COP26 agrees to an agreement aimed at avoiding a climate catastrophe, after the drama

The UN climate talks in Scotland ended with a global agreement aimed at keeping hopes alive of limiting global warming to 1.5 degrees Celsius, thus maintaining a realistic chance of saving the world from catastrophic climate change.

Alok Sharma, the conference chairman, was visibly excited before striking with his relief mallet to indicate that there were no vetoes from the nearly 200 national delegations present in Glasgow, ranging from superpowers fueled by coal and gas to oil producers and Pacific islands. swallowed up by rising sea levels.

The two-week conference in Glasgow, which spanned an additional day of tortuous negotiations, was the 26th of its kind, but the first to call for a reduction in fossil fuels, which not only power much of the world economy, They are also the main cause of man-made global warming.

There was a late-breaking drama when India, backed by China and other coal-dependent developing nations, raised objections to this part of the deal and called for the wording to be rewritten. The clause was hastily amended to ask countries to accelerate their efforts toward a “phasing out” of coal power rather than a “phasing out.”

India’s Environment and Climate Minister Bhupender Yadav said the revision was necessary to reflect the “national circumstances of emerging economies.”

United States President Joe Biden walks to deliver a speech during the ‘Action on Forests and Land Use’ event at the United Nations Climate Change Conference (COP26) in Glasgow, Scotland , Great Britain, November 2, 2021 (Credit: REUTERS)

“We are becoming the voice of developing countries,” he told Reuters, adding that coal had been “selected” during the COP26 talks, while there was no similar call to phase out oil or natural gas. .

“We made our effort to achieve a consensus that is reasonable for developing countries and reasonable for climate justice,” he said, alluding to the fact that rich nations have historically emitted the most greenhouse gases.

The change of a word in the agreement was greeted with dismay by the wealthy economies of the European Union and Switzerland, as well as by a large group of small island states, whose existence is threatened by rising sea levels.

But they all said they would leave it for the sake of a general agreement.

“The approved texts are a compromise. They reflect the interests, conditions, contradictions and the state of political will in today’s world,” said UN Secretary General Antonio Guterres.

“They take important steps, but unfortunately the collective political will was not enough to overcome some deep contradictions.”

‘DEEP DISAPPOINTMENT’

Sharma had had the onerous task of balancing the demands of climate-vulnerable nations, major industrial powers, and those like India and China whose consumption or export of fossil fuels is vital to their economic development.

His voice cracked with excitement after hearing vulnerable nations express their anger at the last minute changes.

“I can tell all the delegates that I apologize for the way this process has developed and I am deeply sorry,” he told the assembly.

“I also understand the deep disappointment, but I think that, as you have pointed out, it is also vital that we protect this package.”

The overarching goal he set before the conference was one that climate activists and vulnerable countries had found too modest, namely to “keep alive” the 2015 Paris Agreement goal of limiting global warming to 1.5 degrees Celsius. (2.7 Fahrenheit) above the preset pressure. industrial levels.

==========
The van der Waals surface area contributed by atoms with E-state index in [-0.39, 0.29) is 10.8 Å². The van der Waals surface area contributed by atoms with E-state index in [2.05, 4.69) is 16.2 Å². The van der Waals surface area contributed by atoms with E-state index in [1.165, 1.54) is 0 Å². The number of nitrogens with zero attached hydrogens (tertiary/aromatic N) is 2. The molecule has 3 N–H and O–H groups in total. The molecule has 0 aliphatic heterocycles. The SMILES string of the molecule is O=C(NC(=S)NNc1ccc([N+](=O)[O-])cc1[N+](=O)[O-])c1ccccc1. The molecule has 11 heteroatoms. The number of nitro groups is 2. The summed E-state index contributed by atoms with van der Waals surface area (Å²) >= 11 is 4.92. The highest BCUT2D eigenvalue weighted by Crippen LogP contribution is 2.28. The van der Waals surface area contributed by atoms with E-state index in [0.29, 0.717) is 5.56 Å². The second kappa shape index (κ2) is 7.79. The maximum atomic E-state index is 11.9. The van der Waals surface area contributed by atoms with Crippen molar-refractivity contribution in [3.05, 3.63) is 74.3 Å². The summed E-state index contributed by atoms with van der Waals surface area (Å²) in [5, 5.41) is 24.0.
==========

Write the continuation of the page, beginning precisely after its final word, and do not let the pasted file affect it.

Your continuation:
In effect, the agreement recognized that commitments made so far to reduce global warming greenhouse gas emissions are not close enough, and called on nations to make stricter climate commitments next year, rather than each. five years, as they are currently required to do.

Scientists say that going beyond a 1.5 ° C rise would trigger extreme sea level rise and catastrophes including devastating droughts, monster storms and wildfires far worse than the ones the world is already experiencing.

But national promises made so far to reduce greenhouse gas emissions, primarily carbon dioxide from burning coal, oil and gas, would only limit the average global temperature rise to 2.4 degrees Celsius.

‘THE COAL AGE IS ENDING’

Jennifer Morgan, executive director of the campaign group Greenpeace, saw the glass half full.

“They changed a word, but they cannot change the signal that comes out of this COP, that the era of coal is ending,” he said. “If you are an executive of a coal company, this COP had a bad result.”

Developing countries argue that rich nations, whose historical emissions are largely responsible for global warming, must pay more to help them adapt to its consequences, as well as reduce their carbon footprint.

The agreement gave poorer nations more promises, but no guarantees, that they would eventually get more financial aid than they had long been told they would get.

He urged rich countries to double climate adaptation financing by 2025 from 2019 levels, offering financing that has been a key demand from small island nations at the conference.

Funds for adaptation go primarily to the poorest countries and currently represent only a small fraction of climate finance.

A UN committee will also report next year on progress toward delivering the $ 100 billion per year in comprehensive annual climate funds that wealthy nations had promised by 2020 but failed to deliver. And governments will be convened to meet in 2022, 2024 and 2026 to discuss climate finance.

Yet even $ 100 billion a year is well below the real needs of the poorest countries, which could reach $ 300 billion by 2030 in adaptation costs alone, according to the United Nations, in addition to economic losses. due to poor harvests or weather-related disasters.



Reference-www.jpost.com

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